The webisodic 5-10, created by stand-up comedian Peter Hudson and Raymond Knight, owner of Knight Studios, is growing in popularity on Facebook. The first episode released on August 19, 2018, and has over 80k views while the second episode released on September 21, 2018, has over 30k views.
5-10 follows Peter Hudson as the character 5-10 as he navigates the urban setting of Nanaimo and readjusts to society after a stint in Nanaimo Correctional Facility. The character usually dresses in a “Straight Outta Harewood” t-shirt with a bike chain necklace, jeans, and prison tattoos that compliment the character’s persona. He portrays the loveable but ambivalent friend or family member in someone’s life that tries to do well, but, in the end, messes everything up.
“This is our cousin that we see once a year at Christmas dinner and that’s like, enough,” Hudson says. “Your cousin that’s been in jail, your cousin Gerry, like everybody.”
Each episode aims to tackle social issues that affect the city of Nanaimo, British Columbia, as well as Canada as a whole. In Episode 2, Knight and Hudson film at Nanaimo’s homeless encampment, Discontent City, which helps relieve some of the stigmas surrounding the camp.
Hudson says after the birth of his daughter in June of 2017, he took a month off to transition into fatherhood. During that time, he wrote a stand-up bit for the comedy network Just for Laughs and created 5-10. The character’s premiere started as a stand-up bit on stage at open mic night at The Vault Cafe.
“Peter just came up with this character. He just showed up one day here at open mic and was like, ‘I’m going to do this comedy bit as this character,’” Knight says. “He’s like ‘check this out, I got this bike chain on, his name’s 5-10, and he just got of jail.’”
From there, Hudson and Knight started thinking of future possibilities for the character.
“We just started thinking, how do we turn this into like a skit? What’s the story,” Knight says. “What if it’s all about him getting used to the modern age and modern society after being in jail, because everything is changing so quickly.”
The webisodic uses Nanaimo as its setting and is filmed in various locations across the city. Knight writes outlines for the episodes, him and Hudson rely on improv and attempt to predict how everyday people will react to 5-10 in peculiar, but also common, situations.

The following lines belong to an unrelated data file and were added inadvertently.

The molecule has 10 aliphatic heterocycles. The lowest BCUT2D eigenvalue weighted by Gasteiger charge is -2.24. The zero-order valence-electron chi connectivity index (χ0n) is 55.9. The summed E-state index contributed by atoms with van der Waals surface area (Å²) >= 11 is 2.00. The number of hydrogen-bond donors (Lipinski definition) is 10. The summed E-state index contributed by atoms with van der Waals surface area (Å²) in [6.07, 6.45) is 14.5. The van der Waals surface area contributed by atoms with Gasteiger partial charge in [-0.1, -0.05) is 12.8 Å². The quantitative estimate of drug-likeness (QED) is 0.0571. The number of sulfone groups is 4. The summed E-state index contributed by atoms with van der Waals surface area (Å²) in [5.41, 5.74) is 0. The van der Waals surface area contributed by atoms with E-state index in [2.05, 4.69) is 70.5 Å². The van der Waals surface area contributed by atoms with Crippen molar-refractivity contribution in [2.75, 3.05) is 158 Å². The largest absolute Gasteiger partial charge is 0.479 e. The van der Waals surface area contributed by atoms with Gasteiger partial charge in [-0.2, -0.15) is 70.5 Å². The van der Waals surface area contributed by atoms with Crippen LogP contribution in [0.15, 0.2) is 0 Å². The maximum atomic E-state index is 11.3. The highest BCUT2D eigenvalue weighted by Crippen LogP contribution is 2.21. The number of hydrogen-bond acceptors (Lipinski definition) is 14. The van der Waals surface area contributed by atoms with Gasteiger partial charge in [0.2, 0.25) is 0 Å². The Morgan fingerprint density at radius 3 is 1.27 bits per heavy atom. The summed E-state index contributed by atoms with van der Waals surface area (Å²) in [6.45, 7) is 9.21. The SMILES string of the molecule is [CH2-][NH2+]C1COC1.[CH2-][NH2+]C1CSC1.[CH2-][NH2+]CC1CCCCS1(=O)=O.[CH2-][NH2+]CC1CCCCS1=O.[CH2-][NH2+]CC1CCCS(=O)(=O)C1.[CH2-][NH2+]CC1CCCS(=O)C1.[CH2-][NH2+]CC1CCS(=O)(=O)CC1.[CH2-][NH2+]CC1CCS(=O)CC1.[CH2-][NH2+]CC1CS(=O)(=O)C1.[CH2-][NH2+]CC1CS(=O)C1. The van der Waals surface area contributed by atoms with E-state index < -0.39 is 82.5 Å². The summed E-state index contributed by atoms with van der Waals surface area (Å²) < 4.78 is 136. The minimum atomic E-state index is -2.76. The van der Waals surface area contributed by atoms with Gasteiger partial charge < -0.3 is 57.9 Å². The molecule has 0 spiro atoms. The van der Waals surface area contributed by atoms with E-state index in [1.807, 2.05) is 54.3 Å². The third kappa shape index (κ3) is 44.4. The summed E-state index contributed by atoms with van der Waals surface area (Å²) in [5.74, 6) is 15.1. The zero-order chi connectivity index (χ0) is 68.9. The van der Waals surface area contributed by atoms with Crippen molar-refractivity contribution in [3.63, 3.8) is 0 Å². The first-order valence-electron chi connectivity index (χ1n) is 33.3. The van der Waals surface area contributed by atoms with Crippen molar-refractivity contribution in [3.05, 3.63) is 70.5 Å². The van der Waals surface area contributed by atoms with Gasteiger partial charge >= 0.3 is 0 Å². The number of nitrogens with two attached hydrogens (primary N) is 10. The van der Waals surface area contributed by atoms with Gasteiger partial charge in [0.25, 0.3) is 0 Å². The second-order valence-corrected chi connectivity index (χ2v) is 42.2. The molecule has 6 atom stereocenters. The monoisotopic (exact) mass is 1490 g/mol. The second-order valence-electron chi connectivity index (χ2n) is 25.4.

The webisodic’s structure ebbs and flows from scene to interview, mirroring that of Trailer Park Boys’ mockumentary structure. In episode one, 5-10 asks the cameraman, Raymond Knight, if he can drive his truck after his release from prison, but other than this small involvement from Knight, 5-10 breaks the fourth wall by talking directly to the audience.
After the release of the first episode, people around Nanaimo quickly recognized Hudson and Knight. Other members of the cast include Hudson’s wife, Sarah Bingham, who plays 5-10’s partner, Misty, and their daughter, Juniper, who plays the daughter in the show.
“I’ve had people notice me up at the school when I was up there, like five different people. People drive by my house screaming,” Hudson says. “It’s ridiculous, people getting pictures with me. My friend’s like, yeah we just saw Misty and the baby from 5-10 downtown.”
Bingham does all the makeup for 5-10 and Juniper.
“It’s pretty straightforward, Peter’s and Juniper’s teardrop is eyeliner,” says Bingham.
She freehands a neck tattoo that says “5-10” and then does her own by overapplying what she would normally use on herself. As for costume design, both Bingham and Hudson put their character’s costumes together themselves.
Peter Hudson has performed at Just For Laughs Northwest, Rifflandia, and was the winner of the 2016 Yuk Yuk Yukoff. He’s toured and performed with such acts as Jon Lovitz, Jake the Snake Roberts and Nelly, just to name a few. Hudson aims to bring Nanaimo’s social issues further into the light through his comedy.
Raymond Knight is the owner of Knight Studios in Nanaimo, BC, and produces music videos, commercials, co-produced the webisodic 5-10 with Peter Hudson, and recently received a $10,000 grant from Telus for a short film Knight Studios recently completed. Knight offers an insight to aspiring producers, directors, or screenwriters.
“Get really good at editing,” Knight says. “I think that my skills at writing have improved quite a bit through the editing process.”
5-10 exemplifies that low-budget productions can still be successful and don’t go overlooked. Knight and Hudson say that some networks have expressed interest in the show, but they plan to keep producing episodes and increasing the strength of their audience before making a formal pitch.